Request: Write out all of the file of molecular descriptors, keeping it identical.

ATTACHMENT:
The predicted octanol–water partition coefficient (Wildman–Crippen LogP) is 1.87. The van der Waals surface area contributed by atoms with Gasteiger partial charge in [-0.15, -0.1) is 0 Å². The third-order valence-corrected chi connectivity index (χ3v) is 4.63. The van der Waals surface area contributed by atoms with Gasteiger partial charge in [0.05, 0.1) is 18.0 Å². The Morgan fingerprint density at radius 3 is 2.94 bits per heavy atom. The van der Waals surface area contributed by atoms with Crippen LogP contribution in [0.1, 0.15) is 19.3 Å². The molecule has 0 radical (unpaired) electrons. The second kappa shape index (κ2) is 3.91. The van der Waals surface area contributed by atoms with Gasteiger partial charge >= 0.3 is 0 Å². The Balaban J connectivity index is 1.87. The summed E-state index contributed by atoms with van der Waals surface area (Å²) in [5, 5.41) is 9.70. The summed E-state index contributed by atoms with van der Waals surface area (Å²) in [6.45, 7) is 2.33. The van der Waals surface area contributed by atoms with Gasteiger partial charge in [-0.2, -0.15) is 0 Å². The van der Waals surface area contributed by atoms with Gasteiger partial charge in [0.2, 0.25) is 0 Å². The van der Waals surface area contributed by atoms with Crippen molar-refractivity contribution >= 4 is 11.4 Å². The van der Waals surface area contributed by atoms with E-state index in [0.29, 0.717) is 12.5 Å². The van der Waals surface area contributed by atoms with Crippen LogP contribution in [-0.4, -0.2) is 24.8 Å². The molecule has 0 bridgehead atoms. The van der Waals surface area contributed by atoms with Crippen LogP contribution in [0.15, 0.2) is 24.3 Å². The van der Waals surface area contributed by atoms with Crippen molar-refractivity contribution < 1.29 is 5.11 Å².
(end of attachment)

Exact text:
The predicted octanol–water partition coefficient (Wildman–Crippen LogP) is 1.87. The van der Waals surface area contributed by atoms with Gasteiger partial charge in [-0.15, -0.1) is 0 Å². The third-order valence-corrected chi connectivity index (χ3v) is 4.63. The van der Waals surface area contributed by atoms with Gasteiger partial charge in [0.05, 0.1) is 18.0 Å². The Morgan fingerprint density at radius 3 is 2.94 bits per heavy atom. The van der Waals surface area contributed by atoms with Crippen LogP contribution in [0.1, 0.15) is 19.3 Å². The molecule has 0 radical (unpaired) electrons. The second kappa shape index (κ2) is 3.91. The van der Waals surface area contributed by atoms with Gasteiger partial charge >= 0.3 is 0 Å². The Balaban J connectivity index is 1.87. The summed E-state index contributed by atoms with van der Waals surface area (Å²) in [5, 5.41) is 9.70. The summed E-state index contributed by atoms with van der Waals surface area (Å²) in [6.45, 7) is 2.33. The van der Waals surface area contributed by atoms with Gasteiger partial charge in [-0.2, -0.15) is 0 Å². The van der Waals surface area contributed by atoms with Gasteiger partial charge in [0.2, 0.25) is 0 Å². The van der Waals surface area contributed by atoms with Crippen molar-refractivity contribution >= 4 is 11.4 Å². The van der Waals surface area contributed by atoms with E-state index in [0.29, 0.717) is 12.5 Å². The van der Waals surface area contributed by atoms with Crippen LogP contribution in [-0.4, -0.2) is 24.8 Å². The molecule has 0 bridgehead atoms. The van der Waals surface area contributed by atoms with Crippen LogP contribution in [0.15, 0.2) is 24.3 Å². The van der Waals surface area contributed by atoms with Crippen molar-refractivity contribution < 1.29 is 5.11 Å².